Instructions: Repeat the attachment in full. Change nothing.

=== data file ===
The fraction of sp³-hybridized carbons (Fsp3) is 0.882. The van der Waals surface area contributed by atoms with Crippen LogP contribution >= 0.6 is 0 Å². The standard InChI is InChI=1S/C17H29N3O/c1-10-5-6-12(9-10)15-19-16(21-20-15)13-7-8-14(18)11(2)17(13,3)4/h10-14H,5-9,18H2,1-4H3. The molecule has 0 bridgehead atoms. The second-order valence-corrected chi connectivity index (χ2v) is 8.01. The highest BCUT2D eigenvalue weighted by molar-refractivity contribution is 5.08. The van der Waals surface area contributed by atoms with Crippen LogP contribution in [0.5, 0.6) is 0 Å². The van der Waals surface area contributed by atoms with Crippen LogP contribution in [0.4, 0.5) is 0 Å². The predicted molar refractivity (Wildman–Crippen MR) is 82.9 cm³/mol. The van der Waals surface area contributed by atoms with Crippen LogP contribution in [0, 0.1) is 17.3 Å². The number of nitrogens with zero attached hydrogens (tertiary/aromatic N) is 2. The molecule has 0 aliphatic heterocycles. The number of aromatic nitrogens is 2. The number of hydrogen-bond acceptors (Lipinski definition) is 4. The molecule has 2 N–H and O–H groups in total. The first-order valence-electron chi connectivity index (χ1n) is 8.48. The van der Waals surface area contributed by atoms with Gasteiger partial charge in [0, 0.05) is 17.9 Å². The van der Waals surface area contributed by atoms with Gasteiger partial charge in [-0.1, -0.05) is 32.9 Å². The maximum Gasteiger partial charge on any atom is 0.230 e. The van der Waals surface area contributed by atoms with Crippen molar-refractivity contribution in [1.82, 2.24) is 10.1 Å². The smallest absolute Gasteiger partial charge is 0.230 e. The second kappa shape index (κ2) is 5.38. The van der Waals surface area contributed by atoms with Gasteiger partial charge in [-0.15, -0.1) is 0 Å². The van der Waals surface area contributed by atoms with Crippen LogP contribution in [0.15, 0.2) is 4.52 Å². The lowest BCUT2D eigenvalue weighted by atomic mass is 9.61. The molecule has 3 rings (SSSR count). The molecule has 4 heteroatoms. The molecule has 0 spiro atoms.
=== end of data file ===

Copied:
The fraction of sp³-hybridized carbons (Fsp3) is 0.882. The van der Waals surface area contributed by atoms with Crippen LogP contribution >= 0.6 is 0 Å². The standard InChI is InChI=1S/C17H29N3O/c1-10-5-6-12(9-10)15-19-16(21-20-15)13-7-8-14(18)11(2)17(13,3)4/h10-14H,5-9,18H2,1-4H3. The molecule has 0 bridgehead atoms. The second-order valence-corrected chi connectivity index (χ2v) is 8.01. The highest BCUT2D eigenvalue weighted by molar-refractivity contribution is 5.08. The van der Waals surface area contributed by atoms with Crippen LogP contribution in [0.5, 0.6) is 0 Å². The van der Waals surface area contributed by atoms with Crippen LogP contribution in [0.4, 0.5) is 0 Å². The predicted molar refractivity (Wildman–Crippen MR) is 82.9 cm³/mol. The van der Waals surface area contributed by atoms with Crippen LogP contribution in [0, 0.1) is 17.3 Å². The number of nitrogens with zero attached hydrogens (tertiary/aromatic N) is 2. The molecule has 0 aliphatic heterocycles. The number of aromatic nitrogens is 2. The number of hydrogen-bond acceptors (Lipinski definition) is 4. The molecule has 2 N–H and O–H groups in total. The first-order valence-electron chi connectivity index (χ1n) is 8.48. The van der Waals surface area contributed by atoms with Gasteiger partial charge in [0, 0.05) is 17.9 Å². The van der Waals surface area contributed by atoms with Gasteiger partial charge in [-0.1, -0.05) is 32.9 Å². The maximum Gasteiger partial charge on any atom is 0.230 e. The van der Waals surface area contributed by atoms with Crippen molar-refractivity contribution in [1.82, 2.24) is 10.1 Å². The smallest absolute Gasteiger partial charge is 0.230 e. The second kappa shape index (κ2) is 5.38. The van der Waals surface area contributed by atoms with Gasteiger partial charge in [-0.15, -0.1) is 0 Å². The van der Waals surface area contributed by atoms with Crippen LogP contribution in [0.15, 0.2) is 4.52 Å². The lowest BCUT2D eigenvalue weighted by atomic mass is 9.61. The molecule has 3 rings (SSSR count). The molecule has 4 heteroatoms. The molecule has 0 spiro atoms.